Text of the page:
2. In the present position of the Jews there are many things that point to a bright future for God's ancient people. Though scattered among the nations, they still preserve their identity and individuality. They have not been absorbed or assimilated by the larger and stronger races among whom they are placed. This in itself would seem to point to a great future in store for them. Not only so, but it points to a great blessing in store for the nations by means of them. "If the casting away of them be the reconciling of the world, what shall the receiving of them be, but life from the dead?" (ver. 15). When M'Cheyne returned from Palestine, he preached a sermon from the words, "To the Jew first," advocating Christian missions to the Jews on the ground that judgment will begin with the Jews, on the ground of God's special love for the Jews, on the ground of peculiar access to the Jews, and on the ground that the Jews, if converted, will give life to the whole world. This last is a point which deserves more attention than it receives. From their peculiar position, scattered throughout the nations, and being of an industrious and commercial disposition, the Jews are specially fitted to do missionary work. Reach the Jews as a people, bring them under the influence of the gospel, and through them you reach the whole world. Many writers who have given careful attention to this subject are of opinion that the success of missions to the heathen will be comparatively small until the Holy Spirit will enable the Jews to acknowledge Jesus as their Messiah, until he employs them as his instrument in the proclamation of the gospel among the nations. The Prophet Zechariah seems to favour that view when he says, "In those days it shall come to pass, that ten men shall take hold out of all languages of the nations, even shall take hold of the skirt of him that is a Jew, saying, We will go with you: for we have heard that God is with you" (Zechariah 8:23).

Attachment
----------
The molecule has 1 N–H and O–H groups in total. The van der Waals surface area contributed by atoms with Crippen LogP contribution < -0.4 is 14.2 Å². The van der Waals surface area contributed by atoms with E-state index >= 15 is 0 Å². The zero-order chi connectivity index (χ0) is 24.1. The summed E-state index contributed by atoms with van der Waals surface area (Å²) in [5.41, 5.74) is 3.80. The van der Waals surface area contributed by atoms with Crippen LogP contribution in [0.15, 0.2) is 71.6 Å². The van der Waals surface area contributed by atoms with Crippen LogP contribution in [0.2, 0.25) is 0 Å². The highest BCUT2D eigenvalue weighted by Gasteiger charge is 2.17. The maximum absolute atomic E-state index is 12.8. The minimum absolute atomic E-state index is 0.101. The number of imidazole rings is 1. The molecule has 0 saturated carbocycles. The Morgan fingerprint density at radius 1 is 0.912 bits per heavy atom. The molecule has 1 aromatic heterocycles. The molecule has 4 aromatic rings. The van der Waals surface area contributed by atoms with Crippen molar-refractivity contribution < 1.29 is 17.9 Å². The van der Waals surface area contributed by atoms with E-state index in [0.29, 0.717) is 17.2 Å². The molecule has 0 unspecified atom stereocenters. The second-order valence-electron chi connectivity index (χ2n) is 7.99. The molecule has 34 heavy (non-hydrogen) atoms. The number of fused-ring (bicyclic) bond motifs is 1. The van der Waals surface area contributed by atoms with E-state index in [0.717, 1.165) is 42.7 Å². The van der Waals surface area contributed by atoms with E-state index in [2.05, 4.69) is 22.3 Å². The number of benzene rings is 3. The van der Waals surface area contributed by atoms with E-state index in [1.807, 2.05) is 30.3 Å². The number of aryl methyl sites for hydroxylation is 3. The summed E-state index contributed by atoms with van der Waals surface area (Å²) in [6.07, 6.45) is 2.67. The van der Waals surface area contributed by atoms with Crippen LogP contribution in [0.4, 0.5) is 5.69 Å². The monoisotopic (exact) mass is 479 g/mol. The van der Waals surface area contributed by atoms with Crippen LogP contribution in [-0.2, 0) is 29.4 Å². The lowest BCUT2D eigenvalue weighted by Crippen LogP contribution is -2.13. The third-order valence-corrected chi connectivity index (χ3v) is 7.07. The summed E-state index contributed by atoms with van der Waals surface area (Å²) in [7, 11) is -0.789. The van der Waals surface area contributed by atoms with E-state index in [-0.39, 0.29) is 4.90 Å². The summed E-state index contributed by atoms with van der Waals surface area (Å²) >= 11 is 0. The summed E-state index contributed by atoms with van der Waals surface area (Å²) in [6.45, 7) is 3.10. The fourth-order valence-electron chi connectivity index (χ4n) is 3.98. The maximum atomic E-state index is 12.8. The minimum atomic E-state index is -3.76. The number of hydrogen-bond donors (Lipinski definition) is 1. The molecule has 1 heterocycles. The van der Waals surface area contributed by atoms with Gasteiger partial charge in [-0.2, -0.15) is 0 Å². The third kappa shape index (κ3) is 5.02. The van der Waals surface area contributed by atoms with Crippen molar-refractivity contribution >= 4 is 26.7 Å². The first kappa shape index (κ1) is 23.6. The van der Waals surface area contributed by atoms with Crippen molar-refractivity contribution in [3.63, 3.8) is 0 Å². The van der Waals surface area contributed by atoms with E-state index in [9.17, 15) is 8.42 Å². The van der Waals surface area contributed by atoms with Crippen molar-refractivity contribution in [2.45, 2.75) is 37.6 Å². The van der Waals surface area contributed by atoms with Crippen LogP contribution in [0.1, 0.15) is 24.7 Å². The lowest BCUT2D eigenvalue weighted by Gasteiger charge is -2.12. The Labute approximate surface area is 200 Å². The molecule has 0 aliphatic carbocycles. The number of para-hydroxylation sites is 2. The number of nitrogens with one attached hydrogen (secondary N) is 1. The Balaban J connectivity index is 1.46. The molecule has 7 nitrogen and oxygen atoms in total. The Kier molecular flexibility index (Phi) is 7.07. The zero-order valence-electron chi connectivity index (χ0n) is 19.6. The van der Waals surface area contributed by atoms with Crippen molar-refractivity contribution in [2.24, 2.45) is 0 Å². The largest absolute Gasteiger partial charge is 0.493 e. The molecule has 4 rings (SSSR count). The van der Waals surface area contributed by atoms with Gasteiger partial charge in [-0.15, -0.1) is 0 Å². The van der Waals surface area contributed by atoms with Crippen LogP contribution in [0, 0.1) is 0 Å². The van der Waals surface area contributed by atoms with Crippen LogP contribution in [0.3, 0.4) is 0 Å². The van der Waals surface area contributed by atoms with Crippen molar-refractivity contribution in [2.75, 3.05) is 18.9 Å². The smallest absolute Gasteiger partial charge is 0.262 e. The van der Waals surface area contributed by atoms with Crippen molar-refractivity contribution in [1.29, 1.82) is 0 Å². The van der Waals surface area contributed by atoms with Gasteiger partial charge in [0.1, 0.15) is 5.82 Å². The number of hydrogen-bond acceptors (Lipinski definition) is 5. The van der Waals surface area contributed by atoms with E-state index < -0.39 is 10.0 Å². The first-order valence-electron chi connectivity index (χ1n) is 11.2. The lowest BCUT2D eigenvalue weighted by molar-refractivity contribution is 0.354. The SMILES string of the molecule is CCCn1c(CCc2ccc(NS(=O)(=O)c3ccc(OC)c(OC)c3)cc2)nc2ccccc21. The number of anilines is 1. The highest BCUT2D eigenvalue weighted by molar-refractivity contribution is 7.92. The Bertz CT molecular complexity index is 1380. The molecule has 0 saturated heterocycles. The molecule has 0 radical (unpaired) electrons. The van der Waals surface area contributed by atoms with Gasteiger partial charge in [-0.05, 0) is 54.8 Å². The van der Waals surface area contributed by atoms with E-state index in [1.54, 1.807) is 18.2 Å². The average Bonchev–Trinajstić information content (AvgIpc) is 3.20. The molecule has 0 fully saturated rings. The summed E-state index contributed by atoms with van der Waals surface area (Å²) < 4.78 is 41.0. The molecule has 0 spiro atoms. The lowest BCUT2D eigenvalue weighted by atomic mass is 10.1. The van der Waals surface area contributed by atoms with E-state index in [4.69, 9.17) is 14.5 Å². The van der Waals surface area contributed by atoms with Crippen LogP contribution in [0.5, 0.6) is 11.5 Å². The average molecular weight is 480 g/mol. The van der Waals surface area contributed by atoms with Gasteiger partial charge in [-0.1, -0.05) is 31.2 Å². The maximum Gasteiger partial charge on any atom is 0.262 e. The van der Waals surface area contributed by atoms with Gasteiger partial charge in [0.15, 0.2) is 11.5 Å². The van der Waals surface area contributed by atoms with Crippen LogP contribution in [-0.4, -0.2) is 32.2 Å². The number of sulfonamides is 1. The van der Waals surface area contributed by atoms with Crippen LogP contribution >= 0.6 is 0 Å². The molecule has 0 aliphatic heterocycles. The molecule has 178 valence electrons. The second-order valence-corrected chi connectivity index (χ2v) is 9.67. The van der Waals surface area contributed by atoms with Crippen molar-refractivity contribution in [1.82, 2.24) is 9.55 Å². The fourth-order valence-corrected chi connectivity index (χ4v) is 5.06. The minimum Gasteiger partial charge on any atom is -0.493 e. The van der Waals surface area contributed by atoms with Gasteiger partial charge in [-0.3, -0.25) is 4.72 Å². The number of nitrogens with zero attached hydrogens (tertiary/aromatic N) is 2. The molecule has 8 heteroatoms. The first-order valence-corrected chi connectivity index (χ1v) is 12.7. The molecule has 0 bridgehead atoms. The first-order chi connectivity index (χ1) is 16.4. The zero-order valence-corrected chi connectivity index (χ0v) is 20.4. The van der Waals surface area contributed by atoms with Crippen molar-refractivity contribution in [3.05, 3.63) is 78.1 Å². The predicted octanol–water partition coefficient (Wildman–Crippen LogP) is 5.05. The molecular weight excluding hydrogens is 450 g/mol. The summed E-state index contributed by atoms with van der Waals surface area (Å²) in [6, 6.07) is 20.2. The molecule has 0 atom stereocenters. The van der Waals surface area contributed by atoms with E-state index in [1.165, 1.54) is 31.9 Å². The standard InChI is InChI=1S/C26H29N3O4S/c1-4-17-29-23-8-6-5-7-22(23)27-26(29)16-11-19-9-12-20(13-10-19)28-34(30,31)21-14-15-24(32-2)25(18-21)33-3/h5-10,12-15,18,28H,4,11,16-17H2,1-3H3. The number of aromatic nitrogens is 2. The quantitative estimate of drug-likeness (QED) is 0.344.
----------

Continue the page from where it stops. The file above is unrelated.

III. PRACTICAL LESSONS ENFORCED BY THIS SUBJECT.
1. The necessity of personal faith. While we consider God's dealings with Israel for their unbelief and disobedience, let us consider our own relationship to God. "Be not highminded, but fear: for if God spared not the natural branches, take heed lest he also spare not thee" (vers. 20, 21). Christian profession and Christian privileges will not save us, unless we have a personal and living union with Jesus Christ the Saviour.
2. The duty of sympathetic efforts on behalf of Israel. "For as ye in times past have not believed God, yet have now obtained mercy through their unbelief: even so have these also now not believed, that through your mercy they also may obtain mercy (vers. 30, 31). God will fulfil his promises of the conversion of Israel just as he fulfils all his promises - by the use of means; by the missionary efforts of the Christian Church. - C.H.I.
Parallel VersesKJV: I say then, Have they stumbled that they should fall? God forbid: but rather through their fall salvation is come unto the Gentiles, for to provoke them to jealousy.